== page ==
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I found this on the lecture slides of my Discrete Mathematics module today. I think they quote the theorems mostly from the Susanna S.Epp Discrete Mathematics with Applications 4th edition.

Here's the proof:

  1. We know from Theorem 4.7.1(Epp) that $\sqrt{2}$ is irrational.
  2. Consider $\sqrt{2}^{\sqrt{2}}$ : It is either rational or irrational.
  3. Case 1: It is rational:

    3.1 Let $p=q=\sqrt{2}$ and we are done.

  4. Case 2: It is irrational:

    4.1 Then let p=$\sqrt{2}^{\sqrt{2}}$, and $q =\sqrt{2}$

    4.2 p is irrational(by assumption), so is q (by Theorem 4.7.1(Epp))

    4.3 Consider $p^{q} = (\sqrt{2}^{\sqrt{2}})^{\sqrt{2}}$

    4.4 $=(\sqrt{2})^{\sqrt{2} \times\sqrt{2}}$, by the power law

    4.5 $=(\sqrt{2})^{2}=2$, by algebra

    4.6 Clearly $2$ is rational

    1. In either case, we have found the required p and q.

From what I understand from the proof, it's a clever construction of a number and splitting up into cases to prove that the given number is a rational number (one by clear observation and the other by some sort of contradiction). While the proof seems valid, though I somehow am forced to be convinced that the contradiction works, I wondered to myself if $\sqrt{2}^{\sqrt{2}}$ is actually rational since they constructed it.

My question would be if the example is indeed irrational, how is it possible an untrue constructed example could be used to verify this proof? If it's indeed rational, can someone tell me the $a/b$ representation of this number?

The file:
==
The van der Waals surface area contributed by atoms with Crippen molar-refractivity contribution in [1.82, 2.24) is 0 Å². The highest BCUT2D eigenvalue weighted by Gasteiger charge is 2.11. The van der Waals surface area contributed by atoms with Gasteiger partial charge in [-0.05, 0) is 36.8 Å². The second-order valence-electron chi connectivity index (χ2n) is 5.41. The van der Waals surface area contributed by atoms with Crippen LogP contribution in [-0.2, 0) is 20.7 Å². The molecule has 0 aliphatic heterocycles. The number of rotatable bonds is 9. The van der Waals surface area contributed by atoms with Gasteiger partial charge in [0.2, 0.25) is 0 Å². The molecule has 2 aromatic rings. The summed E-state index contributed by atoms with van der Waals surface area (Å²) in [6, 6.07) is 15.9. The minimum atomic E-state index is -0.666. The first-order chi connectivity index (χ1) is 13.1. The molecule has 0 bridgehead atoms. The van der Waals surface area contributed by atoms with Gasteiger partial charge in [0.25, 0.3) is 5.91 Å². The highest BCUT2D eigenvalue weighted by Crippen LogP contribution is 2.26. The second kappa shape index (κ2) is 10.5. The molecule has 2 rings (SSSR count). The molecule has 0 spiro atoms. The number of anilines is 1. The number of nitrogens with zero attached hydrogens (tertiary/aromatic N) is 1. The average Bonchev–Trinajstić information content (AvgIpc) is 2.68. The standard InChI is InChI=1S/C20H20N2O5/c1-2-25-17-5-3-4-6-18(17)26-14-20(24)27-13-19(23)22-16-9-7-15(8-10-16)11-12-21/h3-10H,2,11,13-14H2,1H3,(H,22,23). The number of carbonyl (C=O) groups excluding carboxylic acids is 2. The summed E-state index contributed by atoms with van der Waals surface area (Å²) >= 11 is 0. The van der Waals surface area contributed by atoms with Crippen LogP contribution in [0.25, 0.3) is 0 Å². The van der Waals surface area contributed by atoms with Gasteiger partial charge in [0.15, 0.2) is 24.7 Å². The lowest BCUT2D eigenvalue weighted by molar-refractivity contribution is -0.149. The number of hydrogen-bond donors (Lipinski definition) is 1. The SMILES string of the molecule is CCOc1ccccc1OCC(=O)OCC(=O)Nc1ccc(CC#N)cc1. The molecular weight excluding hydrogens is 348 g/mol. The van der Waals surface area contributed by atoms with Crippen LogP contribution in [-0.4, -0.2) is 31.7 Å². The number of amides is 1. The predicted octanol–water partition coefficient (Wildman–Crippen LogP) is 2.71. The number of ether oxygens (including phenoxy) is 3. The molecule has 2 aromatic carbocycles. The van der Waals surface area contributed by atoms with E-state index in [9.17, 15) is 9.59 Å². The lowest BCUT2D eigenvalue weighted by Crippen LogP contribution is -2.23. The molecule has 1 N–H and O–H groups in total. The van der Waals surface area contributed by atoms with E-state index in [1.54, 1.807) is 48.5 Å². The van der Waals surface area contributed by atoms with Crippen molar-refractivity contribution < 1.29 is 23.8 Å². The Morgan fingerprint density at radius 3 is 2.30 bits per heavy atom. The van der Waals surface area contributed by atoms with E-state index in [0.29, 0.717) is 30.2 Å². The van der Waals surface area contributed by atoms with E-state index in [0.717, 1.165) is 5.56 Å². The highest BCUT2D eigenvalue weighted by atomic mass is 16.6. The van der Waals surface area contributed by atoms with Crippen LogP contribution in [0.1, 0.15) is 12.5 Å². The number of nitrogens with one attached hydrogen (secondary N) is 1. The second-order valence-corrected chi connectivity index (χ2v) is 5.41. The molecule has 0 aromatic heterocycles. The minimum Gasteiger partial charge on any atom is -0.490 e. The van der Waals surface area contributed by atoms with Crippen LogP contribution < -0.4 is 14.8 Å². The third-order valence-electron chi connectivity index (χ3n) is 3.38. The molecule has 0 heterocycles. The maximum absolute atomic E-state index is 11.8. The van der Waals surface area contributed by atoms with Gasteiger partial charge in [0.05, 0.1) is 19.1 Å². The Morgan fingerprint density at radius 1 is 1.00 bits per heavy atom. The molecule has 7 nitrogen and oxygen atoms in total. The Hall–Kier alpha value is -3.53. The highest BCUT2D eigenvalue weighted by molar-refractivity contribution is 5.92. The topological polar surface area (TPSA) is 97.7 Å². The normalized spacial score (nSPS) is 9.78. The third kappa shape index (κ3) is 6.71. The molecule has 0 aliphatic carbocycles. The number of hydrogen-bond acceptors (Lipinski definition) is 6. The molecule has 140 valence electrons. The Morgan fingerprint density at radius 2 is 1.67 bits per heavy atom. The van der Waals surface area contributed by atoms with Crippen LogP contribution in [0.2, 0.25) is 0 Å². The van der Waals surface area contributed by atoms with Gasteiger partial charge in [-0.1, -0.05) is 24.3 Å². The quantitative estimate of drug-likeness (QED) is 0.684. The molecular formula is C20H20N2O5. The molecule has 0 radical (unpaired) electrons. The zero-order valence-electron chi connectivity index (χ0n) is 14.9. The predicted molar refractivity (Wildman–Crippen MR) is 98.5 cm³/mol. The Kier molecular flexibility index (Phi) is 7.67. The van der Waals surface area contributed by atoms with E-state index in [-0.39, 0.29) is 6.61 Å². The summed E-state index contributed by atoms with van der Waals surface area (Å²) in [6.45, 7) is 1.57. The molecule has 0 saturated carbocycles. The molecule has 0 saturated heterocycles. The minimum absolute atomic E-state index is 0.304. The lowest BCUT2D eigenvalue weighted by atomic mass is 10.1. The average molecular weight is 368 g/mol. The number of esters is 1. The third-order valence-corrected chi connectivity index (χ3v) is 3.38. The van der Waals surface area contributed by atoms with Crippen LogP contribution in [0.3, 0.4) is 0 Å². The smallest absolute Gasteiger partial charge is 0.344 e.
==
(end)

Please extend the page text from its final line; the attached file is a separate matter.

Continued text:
PS: Sorry for the formatting errors, I followed the MathJax syntax to the best of my abilities but I'm not sure how to align the sub-points well. Please help me edit the post, thanks.

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The irrationality of $\sqrt 2^{\sqrt 2}$ (in fact, its transcendence) follows immediately from the Gelfond Schneider Theorem. This was the issue that motivated Hilbert's $7^{th}$ Problem.

The beauty of the argument here is its simplicity. It's a perfectly valid, non-constructive, argument. The claim is demonstrated though no explicit example is produced.

Here is a simple, constructive, way to settle the original issue: $$\sqrt 3^{\log_34}=2$$

Of course, $\sqrt 3$ is irrational.

To see that $\log_3 4$ is irrational work by contradiction. $$\log_3 4=\frac ab\implies 4=3^{\frac ab}\implies 4^b=3^a$$ But if $a,b\in \mathbb N$ then this contradicts unique factorization.

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The proof is non-constructive. We don't know whether $\sqrt{2}^{\sqrt{2}}$ is rational or irrational. The point of the proof is that in either case there will be two irrational numbers $p$ and $q$ such that $p^q$ is rational. In one case $p=\sqrt{2}$ and in the other case $p=\sqrt{2}^{\sqrt{2}}$.

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    $\begingroup$ Can u tell me what kind of proving method is this or in what way does the proof say they are asking for 2 irrational numbers in all cases of $p^{q}$ when they can't even get a true rational number to verify this. My impression of existence proof was always to construct some example that fulfils the conditions. $\endgroup$ – Prashin Jeevaganth Aug 15 '18 at 8:54
  • $\begingroup$ Not all existence proofs are constructive. This is an example of a non-constructive existence proof. A constructive proof of the same theorem would be $p=\sqrt{2}; q=\log_2(9); p^q=3$. But you have to do more work with this constructive proof to show that $\log_2(9)$ is irrational. $\endgroup$ – gandalf61 Aug 15 '18 at 12:48

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